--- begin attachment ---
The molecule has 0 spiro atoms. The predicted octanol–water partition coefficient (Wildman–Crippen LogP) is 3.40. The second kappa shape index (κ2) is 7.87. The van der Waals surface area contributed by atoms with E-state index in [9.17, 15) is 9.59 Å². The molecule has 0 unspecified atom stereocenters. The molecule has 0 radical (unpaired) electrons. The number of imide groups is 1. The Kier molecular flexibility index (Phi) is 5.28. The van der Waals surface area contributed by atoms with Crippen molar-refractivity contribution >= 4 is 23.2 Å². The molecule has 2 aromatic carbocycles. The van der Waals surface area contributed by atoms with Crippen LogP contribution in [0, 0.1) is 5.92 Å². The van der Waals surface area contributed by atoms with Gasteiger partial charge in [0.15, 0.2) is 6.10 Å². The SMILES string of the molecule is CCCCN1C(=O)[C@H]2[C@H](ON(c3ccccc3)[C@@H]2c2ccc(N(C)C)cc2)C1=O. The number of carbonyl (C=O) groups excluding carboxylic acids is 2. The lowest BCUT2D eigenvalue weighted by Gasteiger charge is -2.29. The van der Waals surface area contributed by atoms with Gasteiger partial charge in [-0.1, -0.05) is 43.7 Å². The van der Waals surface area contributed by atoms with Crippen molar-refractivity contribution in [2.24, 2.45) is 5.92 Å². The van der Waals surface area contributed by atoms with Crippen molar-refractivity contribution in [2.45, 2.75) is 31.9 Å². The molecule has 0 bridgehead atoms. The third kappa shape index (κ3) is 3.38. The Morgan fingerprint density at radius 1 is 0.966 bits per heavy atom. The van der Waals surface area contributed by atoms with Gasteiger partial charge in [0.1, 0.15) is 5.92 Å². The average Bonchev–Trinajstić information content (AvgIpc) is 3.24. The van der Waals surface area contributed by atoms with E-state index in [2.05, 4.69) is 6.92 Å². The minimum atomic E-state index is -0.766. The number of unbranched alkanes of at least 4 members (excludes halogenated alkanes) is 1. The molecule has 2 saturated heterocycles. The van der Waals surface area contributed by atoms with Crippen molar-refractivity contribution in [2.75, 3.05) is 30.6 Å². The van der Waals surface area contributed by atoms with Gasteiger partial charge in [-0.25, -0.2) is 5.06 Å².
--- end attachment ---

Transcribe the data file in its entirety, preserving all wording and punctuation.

The molecule has 0 spiro atoms. The predicted octanol–water partition coefficient (Wildman–Crippen LogP) is 3.40. The second kappa shape index (κ2) is 7.87. The van der Waals surface area contributed by atoms with E-state index in [9.17, 15) is 9.59 Å². The molecule has 0 unspecified atom stereocenters. The molecule has 0 radical (unpaired) electrons. The number of imide groups is 1. The Kier molecular flexibility index (Phi) is 5.28. The van der Waals surface area contributed by atoms with Crippen molar-refractivity contribution >= 4 is 23.2 Å². The molecule has 2 aromatic carbocycles. The van der Waals surface area contributed by atoms with Crippen LogP contribution in [0, 0.1) is 5.92 Å². The van der Waals surface area contributed by atoms with Gasteiger partial charge in [0.15, 0.2) is 6.10 Å². The SMILES string of the molecule is CCCCN1C(=O)[C@H]2[C@H](ON(c3ccccc3)[C@@H]2c2ccc(N(C)C)cc2)C1=O. The number of carbonyl (C=O) groups excluding carboxylic acids is 2. The lowest BCUT2D eigenvalue weighted by Gasteiger charge is -2.29. The van der Waals surface area contributed by atoms with Gasteiger partial charge in [-0.1, -0.05) is 43.7 Å². The van der Waals surface area contributed by atoms with Crippen molar-refractivity contribution in [2.24, 2.45) is 5.92 Å². The van der Waals surface area contributed by atoms with Crippen molar-refractivity contribution in [2.45, 2.75) is 31.9 Å². The molecule has 0 bridgehead atoms. The third kappa shape index (κ3) is 3.38. The Morgan fingerprint density at radius 1 is 0.966 bits per heavy atom. The van der Waals surface area contributed by atoms with Gasteiger partial charge in [0.1, 0.15) is 5.92 Å². The average Bonchev–Trinajstić information content (AvgIpc) is 3.24. The van der Waals surface area contributed by atoms with E-state index in [2.05, 4.69) is 6.92 Å². The minimum atomic E-state index is -0.766. The number of unbranched alkanes of at least 4 members (excludes halogenated alkanes) is 1. The molecule has 2 saturated heterocycles. The van der Waals surface area contributed by atoms with Crippen molar-refractivity contribution in [2.75, 3.05) is 30.6 Å². The van der Waals surface area contributed by atoms with Gasteiger partial charge in [-0.25, -0.2) is 5.06 Å².